I’d push you to read his other books. I’d be OK if you skipped this one.

But I am still super excited about Origin, the fifth in the series, which will debut later this year.

About Me
For those new to me or my reviews… here’s the scoop: I read A LOT. I write A LOT. And now I blog A LOT. First the book review goes on Goodreads, and then I send it on over to my WordPress blog at https://thisismytruthnow.com, where you’ll also find TV & Film reviews, the revealing and introspective 365 Daily Challenge and lots of blogging about places I’ve visited all over the world. And you can find all my social media profiles to get the details on the who/what/when/where and my pictures. Leave a comment and let me know what you think. Vote in the poll and ratings. Thanks for stopping by.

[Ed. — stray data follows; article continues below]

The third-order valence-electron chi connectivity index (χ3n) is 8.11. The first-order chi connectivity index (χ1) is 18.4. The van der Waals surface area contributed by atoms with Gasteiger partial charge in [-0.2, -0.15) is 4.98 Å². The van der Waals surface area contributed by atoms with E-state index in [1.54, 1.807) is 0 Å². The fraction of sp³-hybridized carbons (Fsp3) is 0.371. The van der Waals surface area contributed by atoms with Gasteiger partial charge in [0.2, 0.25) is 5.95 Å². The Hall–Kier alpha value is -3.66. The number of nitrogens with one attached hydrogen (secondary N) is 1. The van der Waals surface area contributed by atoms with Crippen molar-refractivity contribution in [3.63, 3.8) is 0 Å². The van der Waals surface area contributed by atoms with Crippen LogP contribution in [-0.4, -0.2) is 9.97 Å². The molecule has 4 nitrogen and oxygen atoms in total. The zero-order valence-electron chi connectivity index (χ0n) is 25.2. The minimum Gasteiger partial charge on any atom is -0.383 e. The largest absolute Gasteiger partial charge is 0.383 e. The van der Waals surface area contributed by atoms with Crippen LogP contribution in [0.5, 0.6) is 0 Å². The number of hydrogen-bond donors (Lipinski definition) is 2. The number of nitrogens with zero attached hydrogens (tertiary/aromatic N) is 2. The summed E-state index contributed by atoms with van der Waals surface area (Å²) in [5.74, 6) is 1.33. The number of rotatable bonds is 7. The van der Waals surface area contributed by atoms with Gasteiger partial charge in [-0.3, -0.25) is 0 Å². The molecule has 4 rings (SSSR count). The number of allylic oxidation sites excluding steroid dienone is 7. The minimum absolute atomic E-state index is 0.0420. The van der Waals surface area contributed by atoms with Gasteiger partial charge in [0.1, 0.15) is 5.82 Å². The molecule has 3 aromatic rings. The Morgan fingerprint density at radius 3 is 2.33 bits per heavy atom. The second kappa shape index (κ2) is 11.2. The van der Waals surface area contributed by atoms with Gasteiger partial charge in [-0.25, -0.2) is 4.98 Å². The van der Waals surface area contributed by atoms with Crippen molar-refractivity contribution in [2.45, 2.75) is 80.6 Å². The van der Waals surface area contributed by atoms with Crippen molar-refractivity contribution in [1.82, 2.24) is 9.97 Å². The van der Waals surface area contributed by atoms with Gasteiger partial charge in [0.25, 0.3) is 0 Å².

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Review: Smokin’ Seventeen

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Smokin' Seventeen
Smokin’ Seventeen by Janet Evanovich

My rating: 4 of 5 stars

Stephanie Plum certainly has a lot of people in her life who want to tell her what to do. I’m not sure I’d handle it as well as she does… and she doesn’t always handle it well. But that’s why we all love her. Two key things about this particular book:

1. Dead bodies keep popping up. A detective’s dream… I mean, yeah, it’s bad for the person who was killed, but at least Stephanie is making some money off it, right? (I’m totally joking… she doesn’t get paid enough to deal with it).

2. The relationship spin-o-wheel is on over-drive this time. Not only has everyone stuck their nose into whether she should have Ranger or Morelli, she’s being setup on blind dates now… and her friends are making bets on what will happen.